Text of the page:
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Aaron Slaven

Aaron Slaven

Yosemite to Sequoia.

Aaron Slaven's Passions

Hiking & Camping


Aaron Slaven

Aaron Slavenwrote a review of on April 16, 2010

3 5

Since this was the first bivy I’ve ever used, I don’t have much to compare it upon. Conditions used were in the summertime Sierra’s from temp around 25 – 40 lows, no precip. The biggest pro about this bivy over tents is the obvious packed size. Compressed this thing looks like a Coke can. It is very awesome not having to deal with bulky tents, poles, and flys. The weight of this bivy is not even a factor and combined up with other minimalist backpacking equipment – One can travel LIGHT!
Throw down the bivy, place a sleeping pad in it first followed by my sleeping bag, and then jump in. Of course – being a bivy sack one must accept the fact this is not a place to hang out in. I guess this was the only con for me. After a full day hiking all you want is out of the sun and to take a breather. That is not going to happen with this. This is only good to crawl into right as your going lights out – because that’s all the room you have.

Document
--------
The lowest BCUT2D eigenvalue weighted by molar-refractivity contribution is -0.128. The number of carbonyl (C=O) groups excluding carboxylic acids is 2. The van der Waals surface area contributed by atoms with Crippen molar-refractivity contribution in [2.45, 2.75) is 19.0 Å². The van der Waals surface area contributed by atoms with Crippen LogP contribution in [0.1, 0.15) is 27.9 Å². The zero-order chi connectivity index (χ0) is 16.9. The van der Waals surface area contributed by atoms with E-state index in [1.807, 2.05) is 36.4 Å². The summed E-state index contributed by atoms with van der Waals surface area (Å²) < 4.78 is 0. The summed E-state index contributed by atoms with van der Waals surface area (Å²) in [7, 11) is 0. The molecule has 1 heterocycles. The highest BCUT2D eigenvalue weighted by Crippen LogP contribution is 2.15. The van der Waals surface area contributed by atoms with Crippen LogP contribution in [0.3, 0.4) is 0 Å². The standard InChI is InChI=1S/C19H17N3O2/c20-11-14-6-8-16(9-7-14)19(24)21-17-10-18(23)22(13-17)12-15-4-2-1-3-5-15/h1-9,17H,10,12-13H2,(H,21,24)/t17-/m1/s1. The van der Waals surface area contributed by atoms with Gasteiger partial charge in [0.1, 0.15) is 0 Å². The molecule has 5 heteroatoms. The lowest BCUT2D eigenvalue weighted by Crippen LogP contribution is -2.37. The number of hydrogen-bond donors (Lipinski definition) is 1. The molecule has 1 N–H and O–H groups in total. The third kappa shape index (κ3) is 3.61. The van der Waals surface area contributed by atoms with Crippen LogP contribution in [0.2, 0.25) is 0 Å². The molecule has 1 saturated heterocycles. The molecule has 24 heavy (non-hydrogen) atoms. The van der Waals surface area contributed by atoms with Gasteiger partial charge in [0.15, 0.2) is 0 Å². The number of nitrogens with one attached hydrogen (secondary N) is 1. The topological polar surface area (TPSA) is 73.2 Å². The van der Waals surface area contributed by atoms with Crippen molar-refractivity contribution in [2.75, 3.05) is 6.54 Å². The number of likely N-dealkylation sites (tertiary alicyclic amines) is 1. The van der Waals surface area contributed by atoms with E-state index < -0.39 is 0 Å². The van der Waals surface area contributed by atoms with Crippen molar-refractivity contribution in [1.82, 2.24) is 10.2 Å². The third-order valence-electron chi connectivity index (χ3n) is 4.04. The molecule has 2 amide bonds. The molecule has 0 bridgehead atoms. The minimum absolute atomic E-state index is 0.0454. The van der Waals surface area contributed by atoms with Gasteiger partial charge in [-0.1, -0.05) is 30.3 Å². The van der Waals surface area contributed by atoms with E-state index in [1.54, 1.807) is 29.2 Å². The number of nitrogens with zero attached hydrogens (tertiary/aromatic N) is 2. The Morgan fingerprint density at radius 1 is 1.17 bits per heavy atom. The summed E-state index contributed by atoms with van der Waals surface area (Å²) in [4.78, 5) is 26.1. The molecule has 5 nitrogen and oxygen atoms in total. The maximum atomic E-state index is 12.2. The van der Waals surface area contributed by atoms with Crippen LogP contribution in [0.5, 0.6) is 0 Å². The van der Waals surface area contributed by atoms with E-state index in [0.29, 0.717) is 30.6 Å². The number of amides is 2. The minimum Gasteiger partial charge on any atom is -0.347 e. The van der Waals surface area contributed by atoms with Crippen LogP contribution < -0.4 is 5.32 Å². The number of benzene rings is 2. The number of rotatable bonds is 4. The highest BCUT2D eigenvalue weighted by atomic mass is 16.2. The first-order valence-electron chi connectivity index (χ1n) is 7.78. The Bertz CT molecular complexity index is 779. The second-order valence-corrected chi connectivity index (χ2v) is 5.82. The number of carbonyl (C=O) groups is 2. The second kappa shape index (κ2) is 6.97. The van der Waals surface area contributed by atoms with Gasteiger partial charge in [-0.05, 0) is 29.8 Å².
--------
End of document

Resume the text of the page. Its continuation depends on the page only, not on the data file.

I guess my point I want to get across to first time bivy buyers is that you’ll need “other” shelter until its bedtime. Weather that is a rock/tree or whatever, the last thing you want to do is just lay down in this thing with the sun out because you’re really not out of the elements until the bivy is completely closed, and this is just no fun at all unless you’re all tucked up for bed. (That’s not even fun.)
With all that being said, ventilation was poor in my opinion too. I have to dry out my sleeping bag in the morning and that just slowed me down for my day. I still really like the concept of a bivy (packed size & weight), so I’m in the market for something a little bigger.